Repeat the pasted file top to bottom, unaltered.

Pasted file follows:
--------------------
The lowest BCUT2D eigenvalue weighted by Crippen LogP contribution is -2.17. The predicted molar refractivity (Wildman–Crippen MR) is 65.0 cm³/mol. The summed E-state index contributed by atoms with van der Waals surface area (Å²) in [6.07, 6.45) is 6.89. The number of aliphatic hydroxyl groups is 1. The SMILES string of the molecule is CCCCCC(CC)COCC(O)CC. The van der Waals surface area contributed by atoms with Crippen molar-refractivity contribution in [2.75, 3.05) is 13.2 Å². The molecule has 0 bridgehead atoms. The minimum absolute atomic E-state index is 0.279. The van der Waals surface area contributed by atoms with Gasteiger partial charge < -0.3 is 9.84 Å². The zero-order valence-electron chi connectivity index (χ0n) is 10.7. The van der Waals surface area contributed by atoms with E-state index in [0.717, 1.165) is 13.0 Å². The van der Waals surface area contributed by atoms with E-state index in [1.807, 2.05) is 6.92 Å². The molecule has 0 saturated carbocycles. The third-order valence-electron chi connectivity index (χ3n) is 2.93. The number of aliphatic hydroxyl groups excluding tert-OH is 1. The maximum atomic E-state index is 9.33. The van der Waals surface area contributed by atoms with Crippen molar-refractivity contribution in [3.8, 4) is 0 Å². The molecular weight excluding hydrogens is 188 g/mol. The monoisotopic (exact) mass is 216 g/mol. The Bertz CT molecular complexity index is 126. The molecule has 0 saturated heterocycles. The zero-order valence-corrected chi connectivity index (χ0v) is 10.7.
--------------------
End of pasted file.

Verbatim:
The lowest BCUT2D eigenvalue weighted by Crippen LogP contribution is -2.17. The predicted molar refractivity (Wildman–Crippen MR) is 65.0 cm³/mol. The summed E-state index contributed by atoms with van der Waals surface area (Å²) in [6.07, 6.45) is 6.89. The number of aliphatic hydroxyl groups is 1. The SMILES string of the molecule is CCCCCC(CC)COCC(O)CC. The van der Waals surface area contributed by atoms with Crippen molar-refractivity contribution in [2.75, 3.05) is 13.2 Å². The molecule has 0 bridgehead atoms. The minimum absolute atomic E-state index is 0.279. The van der Waals surface area contributed by atoms with Gasteiger partial charge < -0.3 is 9.84 Å². The zero-order valence-electron chi connectivity index (χ0n) is 10.7. The van der Waals surface area contributed by atoms with E-state index in [0.717, 1.165) is 13.0 Å². The van der Waals surface area contributed by atoms with E-state index in [1.807, 2.05) is 6.92 Å². The molecule has 0 saturated carbocycles. The third-order valence-electron chi connectivity index (χ3n) is 2.93. The number of aliphatic hydroxyl groups excluding tert-OH is 1. The maximum atomic E-state index is 9.33. The van der Waals surface area contributed by atoms with Crippen molar-refractivity contribution in [3.8, 4) is 0 Å². The molecular weight excluding hydrogens is 188 g/mol. The monoisotopic (exact) mass is 216 g/mol. The Bertz CT molecular complexity index is 126. The molecule has 0 saturated heterocycles. The zero-order valence-corrected chi connectivity index (χ0v) is 10.7.